Another property to bite the dust was the exclusive Highlands on Annables Lane, the most expensive home sold in Hertfordshire during 2016.

It changed hands for £5,125,000 and was promptly demolished, and a luxurious new property built in its place.

Not all properties are that expensive. Rightmove reports that properties in Kinsbourne Green had an overall average price of £924,882 over the last year.

The majority of sales during that period were detached properties, going for an average price of £1,169,532.

Semi-detached homes sold for an average of £886,309, with terraced properties fetching £713,857.

Among the sales over the last 12 months is Highfield, in Chamberlaines, for £1,750,000, according to data supplied by HM Land Registry.

The Old Dairy in Kinsbourne Green Lane went for £1,480,000 in February.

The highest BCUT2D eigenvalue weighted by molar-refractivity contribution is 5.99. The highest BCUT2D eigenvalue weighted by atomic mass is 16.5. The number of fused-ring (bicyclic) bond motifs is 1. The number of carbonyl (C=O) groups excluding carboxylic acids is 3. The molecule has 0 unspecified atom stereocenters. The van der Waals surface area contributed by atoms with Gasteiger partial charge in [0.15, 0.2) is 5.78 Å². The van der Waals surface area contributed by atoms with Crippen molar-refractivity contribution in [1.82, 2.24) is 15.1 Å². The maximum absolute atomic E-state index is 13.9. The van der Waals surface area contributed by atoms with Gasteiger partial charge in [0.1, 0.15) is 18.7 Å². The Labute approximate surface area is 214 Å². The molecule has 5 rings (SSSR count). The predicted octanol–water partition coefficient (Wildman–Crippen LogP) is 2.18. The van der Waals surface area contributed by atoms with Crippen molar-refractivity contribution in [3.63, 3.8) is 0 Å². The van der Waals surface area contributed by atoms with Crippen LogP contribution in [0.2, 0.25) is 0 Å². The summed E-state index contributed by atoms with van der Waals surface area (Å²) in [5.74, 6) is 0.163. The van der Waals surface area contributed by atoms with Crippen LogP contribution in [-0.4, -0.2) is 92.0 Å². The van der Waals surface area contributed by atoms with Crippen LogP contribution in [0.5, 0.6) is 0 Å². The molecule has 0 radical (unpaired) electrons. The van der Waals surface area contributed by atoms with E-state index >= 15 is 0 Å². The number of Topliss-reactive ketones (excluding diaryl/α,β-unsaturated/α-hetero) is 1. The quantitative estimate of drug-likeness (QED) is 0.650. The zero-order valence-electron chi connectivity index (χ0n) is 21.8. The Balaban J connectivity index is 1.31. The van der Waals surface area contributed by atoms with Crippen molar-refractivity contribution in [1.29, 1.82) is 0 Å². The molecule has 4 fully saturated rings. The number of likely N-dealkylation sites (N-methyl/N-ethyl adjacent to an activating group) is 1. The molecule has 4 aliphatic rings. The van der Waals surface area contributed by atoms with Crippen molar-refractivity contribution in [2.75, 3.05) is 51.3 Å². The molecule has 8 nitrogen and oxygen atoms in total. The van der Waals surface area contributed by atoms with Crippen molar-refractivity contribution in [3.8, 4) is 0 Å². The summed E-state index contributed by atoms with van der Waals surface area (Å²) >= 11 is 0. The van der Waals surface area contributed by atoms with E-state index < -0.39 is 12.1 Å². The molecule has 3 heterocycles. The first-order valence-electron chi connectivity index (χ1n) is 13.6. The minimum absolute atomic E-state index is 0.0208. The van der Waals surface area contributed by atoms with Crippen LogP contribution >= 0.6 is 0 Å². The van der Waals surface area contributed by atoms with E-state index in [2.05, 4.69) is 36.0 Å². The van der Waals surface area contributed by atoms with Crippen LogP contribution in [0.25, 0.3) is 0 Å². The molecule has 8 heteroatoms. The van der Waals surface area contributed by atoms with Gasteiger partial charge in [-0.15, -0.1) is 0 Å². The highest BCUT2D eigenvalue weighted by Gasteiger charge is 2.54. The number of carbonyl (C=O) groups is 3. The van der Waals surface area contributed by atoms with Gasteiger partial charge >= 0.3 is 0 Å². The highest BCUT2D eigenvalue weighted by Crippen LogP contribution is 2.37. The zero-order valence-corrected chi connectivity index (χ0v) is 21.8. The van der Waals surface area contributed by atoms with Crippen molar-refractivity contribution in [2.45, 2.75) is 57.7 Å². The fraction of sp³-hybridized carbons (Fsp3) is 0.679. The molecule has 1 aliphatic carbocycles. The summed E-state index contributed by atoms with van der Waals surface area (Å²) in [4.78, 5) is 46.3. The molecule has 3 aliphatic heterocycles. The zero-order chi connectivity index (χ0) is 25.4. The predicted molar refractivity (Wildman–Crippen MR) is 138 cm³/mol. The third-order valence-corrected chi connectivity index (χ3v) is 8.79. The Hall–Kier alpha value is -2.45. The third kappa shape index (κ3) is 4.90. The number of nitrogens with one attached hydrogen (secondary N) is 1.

Herts Advertiser: Kinsbourne Green Lane, near the Common.Kinsbourne Green Lane, near the Common. (Image: Archant)

Properties currently on the market in the local area include a six-bedroom family home in Kinsbourne Green Lane with a guide price of £2,250,000, and a five-bed detached in the sought-after private Annables Estate for £2m.

A six-bedroom detached home on the Miley Close development is yours for offers over £1,500,000.


St Mary’s was built in 1869 as a combined church and school on a site given by the then Lord of the Manor of Annables, the Reverend William Smyth.

When the church-cum-school was completed, the first school mistress was a Miss Freeman.

A separate classroom for infants was added to the original building in 1892. When St Mary’s was rebuilt in 1968, this classroom was incorporated in the present Church Hall.

The school closed in July 1955 when the pupils transferred to the new school at Roundwood Park.

However, the church remains at the heart of the Kinsbourne Green community and a fundraising appeal enabled a new extension in 2008.

The Kinsbourne Common Fete is jointly organised by St Mary’s Church and the neighbouring 9th Harpenden Scout Group.

This year's fete is due to take place on Saturday, September 24 and has an ‘Eco’ theme.